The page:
Are you coughing up little white or cream-colored clumps or balls with a putrid smell and a somewhat hardened texture? Chances are, what you're dealing with is tonsil stones -- also known as toniloliths. They're essentially little bits of food, bacteria, and mucous that get stuck in your tonsil, putrefy, and then become dislodged when you cough. Sounds gross, right? Tonsil stones can leave you self-conscious and with terrible breath, so it's important to do something about them. Here's a closer look at some remedies and treatments to consider.
Mouthwash and Salt Water
If you've never dealt with tonsil stones before, it may be that a recent cold or flu has caused your tonsils to swell, allowing them to form. They might be a temporary occurrence, and all you need to worry about is getting rid of them in the short-term. When this is the case, gargling with antiseptic mouthwash or saltwater will help. Both substances help kill bacteria that contribute to tonsil stone formation while also causing the tissues to contract. This contraction may help expel any lingering tonsil stones and then keep the crypts (the "holes" in your tonsils) closed so that additional stones don't form. Gargle two or three times per day for best results.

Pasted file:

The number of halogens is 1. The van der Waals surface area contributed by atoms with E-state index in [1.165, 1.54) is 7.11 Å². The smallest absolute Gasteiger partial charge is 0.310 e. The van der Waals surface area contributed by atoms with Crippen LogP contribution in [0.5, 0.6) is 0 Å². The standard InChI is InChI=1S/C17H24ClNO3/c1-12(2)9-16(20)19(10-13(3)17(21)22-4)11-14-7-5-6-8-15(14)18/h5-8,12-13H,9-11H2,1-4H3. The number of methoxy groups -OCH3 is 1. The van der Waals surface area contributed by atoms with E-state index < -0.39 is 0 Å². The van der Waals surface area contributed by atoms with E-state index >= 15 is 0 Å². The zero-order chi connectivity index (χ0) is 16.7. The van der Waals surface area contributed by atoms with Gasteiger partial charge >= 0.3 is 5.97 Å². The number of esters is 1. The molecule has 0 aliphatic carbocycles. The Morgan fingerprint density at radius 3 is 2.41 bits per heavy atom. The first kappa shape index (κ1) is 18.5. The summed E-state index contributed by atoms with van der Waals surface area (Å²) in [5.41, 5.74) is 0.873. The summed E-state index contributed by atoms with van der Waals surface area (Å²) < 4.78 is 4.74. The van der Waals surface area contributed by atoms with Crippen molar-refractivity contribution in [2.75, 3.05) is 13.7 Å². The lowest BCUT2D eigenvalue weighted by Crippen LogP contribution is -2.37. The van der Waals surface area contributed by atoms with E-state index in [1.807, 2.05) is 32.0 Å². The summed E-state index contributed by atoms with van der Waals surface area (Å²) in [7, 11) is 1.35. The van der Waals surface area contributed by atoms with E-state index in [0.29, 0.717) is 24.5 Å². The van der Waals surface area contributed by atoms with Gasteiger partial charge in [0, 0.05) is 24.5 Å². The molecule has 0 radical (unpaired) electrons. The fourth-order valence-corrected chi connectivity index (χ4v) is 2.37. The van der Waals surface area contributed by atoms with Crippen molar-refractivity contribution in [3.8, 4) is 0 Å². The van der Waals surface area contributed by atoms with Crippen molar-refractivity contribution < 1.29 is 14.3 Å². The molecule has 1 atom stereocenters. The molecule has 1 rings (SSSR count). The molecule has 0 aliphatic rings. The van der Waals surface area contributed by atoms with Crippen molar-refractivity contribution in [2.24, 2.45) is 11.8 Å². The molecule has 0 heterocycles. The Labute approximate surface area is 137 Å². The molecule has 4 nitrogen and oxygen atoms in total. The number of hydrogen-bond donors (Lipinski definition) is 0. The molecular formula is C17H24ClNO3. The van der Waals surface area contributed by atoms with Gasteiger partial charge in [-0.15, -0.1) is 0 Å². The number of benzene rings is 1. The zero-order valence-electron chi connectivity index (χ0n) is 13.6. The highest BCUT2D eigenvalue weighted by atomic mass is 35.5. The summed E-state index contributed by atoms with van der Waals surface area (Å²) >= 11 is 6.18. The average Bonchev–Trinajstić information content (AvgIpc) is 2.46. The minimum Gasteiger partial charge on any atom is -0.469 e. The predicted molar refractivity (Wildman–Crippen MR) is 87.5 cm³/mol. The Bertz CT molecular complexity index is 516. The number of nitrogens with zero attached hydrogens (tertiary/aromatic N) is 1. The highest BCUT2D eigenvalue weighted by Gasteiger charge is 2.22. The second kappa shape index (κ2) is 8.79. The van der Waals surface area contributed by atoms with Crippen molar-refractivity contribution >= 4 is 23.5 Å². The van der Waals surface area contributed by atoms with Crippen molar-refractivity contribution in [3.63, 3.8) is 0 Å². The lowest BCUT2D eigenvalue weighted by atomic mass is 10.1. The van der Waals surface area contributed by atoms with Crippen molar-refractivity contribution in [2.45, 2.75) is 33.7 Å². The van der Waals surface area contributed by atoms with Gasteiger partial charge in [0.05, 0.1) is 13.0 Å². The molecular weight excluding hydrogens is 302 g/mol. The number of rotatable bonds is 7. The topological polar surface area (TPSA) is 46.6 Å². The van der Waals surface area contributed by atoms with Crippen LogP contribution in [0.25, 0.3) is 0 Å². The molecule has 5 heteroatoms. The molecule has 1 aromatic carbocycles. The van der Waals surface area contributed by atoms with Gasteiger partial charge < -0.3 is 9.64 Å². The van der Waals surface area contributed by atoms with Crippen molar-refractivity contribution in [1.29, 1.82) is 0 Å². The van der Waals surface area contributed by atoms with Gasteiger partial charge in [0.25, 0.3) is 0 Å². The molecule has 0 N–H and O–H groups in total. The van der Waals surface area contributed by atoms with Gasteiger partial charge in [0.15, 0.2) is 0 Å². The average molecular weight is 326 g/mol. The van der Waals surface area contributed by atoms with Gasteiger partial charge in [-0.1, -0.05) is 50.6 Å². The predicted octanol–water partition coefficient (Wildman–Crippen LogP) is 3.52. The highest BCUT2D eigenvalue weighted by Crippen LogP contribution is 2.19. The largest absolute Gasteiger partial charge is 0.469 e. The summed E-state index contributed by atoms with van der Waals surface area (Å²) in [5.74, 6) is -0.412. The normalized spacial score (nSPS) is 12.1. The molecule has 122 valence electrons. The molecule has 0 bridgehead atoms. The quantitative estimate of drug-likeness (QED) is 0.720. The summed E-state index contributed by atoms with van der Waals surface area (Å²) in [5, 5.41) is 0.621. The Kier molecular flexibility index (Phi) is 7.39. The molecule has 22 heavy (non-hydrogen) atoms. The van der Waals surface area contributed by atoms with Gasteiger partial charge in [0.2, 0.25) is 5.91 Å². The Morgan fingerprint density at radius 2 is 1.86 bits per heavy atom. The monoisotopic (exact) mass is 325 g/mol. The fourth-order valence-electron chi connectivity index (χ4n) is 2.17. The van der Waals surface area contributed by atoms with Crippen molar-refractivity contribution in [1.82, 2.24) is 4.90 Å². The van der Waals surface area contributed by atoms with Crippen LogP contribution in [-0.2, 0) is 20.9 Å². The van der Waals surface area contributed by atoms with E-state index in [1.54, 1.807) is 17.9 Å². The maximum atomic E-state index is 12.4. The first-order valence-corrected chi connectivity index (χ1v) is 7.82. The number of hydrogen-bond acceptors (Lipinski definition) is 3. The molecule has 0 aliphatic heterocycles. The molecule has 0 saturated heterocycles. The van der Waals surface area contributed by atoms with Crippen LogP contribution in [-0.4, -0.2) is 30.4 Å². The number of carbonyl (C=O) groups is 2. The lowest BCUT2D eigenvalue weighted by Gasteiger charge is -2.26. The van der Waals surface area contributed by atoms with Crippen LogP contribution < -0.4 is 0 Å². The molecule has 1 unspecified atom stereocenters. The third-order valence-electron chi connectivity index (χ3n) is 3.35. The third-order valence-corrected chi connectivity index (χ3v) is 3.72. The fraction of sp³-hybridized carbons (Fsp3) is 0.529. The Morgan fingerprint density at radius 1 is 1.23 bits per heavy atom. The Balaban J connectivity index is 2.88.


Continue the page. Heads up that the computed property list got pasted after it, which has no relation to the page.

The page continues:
If your issues with tonsil stones are ongoing, or if mouthwash and saltwater don't seem to help, you can see your ear, nose, and throat doctor to inquire about laser surgery. A special laser device will be used to seal the crypts of your tonsils so that additional stones cannot form inside them. Laser surgery is usually only recommended if there are just a few crypts on your tonsils that need treating. If you have a lot of deep crypts, your doctor may recommend having your tonsils removed completely.
If your tonsil stones are really starting to become excessive or laser surgery does not stop them sufficiently, you may want to have your tonsils removed completely. This is a pretty straightforward operation. You'll be put under general anesthesia, your surgeon will use a scalpel to cut away your tonsil tissue, and then the area will be cauterized to stop bleeding. Your throat will be sore for a week or two, but there shouldn't be any serious side effects in the long run -- and you absolutely will never have tonsil stones again.
Coughing up one tonsil stone every month or two is not usually a cause for concern, but if your tonsil stones have begun to bother you, it's time to explore these treatment options. For more information, contact Eastern Carolina Ear Nose & Throat-Head or a similar location.Share